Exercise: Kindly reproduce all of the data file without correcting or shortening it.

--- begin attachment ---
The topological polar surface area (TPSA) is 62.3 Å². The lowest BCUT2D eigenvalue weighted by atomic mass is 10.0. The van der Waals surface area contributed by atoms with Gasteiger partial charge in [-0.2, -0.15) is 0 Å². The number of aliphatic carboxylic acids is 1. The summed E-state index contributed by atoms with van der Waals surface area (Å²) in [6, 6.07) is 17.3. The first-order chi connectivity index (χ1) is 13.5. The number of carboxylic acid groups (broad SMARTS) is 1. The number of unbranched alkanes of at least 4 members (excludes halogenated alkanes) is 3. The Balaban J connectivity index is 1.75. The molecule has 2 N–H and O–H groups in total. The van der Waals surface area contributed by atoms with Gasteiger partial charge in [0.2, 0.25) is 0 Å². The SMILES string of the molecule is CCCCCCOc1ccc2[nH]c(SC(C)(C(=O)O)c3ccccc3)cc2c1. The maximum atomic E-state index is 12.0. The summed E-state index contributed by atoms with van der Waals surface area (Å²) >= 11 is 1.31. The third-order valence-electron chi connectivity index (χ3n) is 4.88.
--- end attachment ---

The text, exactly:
The topological polar surface area (TPSA) is 62.3 Å². The lowest BCUT2D eigenvalue weighted by atomic mass is 10.0. The van der Waals surface area contributed by atoms with Gasteiger partial charge in [-0.2, -0.15) is 0 Å². The number of aliphatic carboxylic acids is 1. The summed E-state index contributed by atoms with van der Waals surface area (Å²) in [6, 6.07) is 17.3. The first-order chi connectivity index (χ1) is 13.5. The number of carboxylic acid groups (broad SMARTS) is 1. The number of unbranched alkanes of at least 4 members (excludes halogenated alkanes) is 3. The Balaban J connectivity index is 1.75. The molecule has 2 N–H and O–H groups in total. The van der Waals surface area contributed by atoms with Gasteiger partial charge in [0.2, 0.25) is 0 Å². The SMILES string of the molecule is CCCCCCOc1ccc2[nH]c(SC(C)(C(=O)O)c3ccccc3)cc2c1. The maximum atomic E-state index is 12.0. The summed E-state index contributed by atoms with van der Waals surface area (Å²) >= 11 is 1.31. The third-order valence-electron chi connectivity index (χ3n) is 4.88.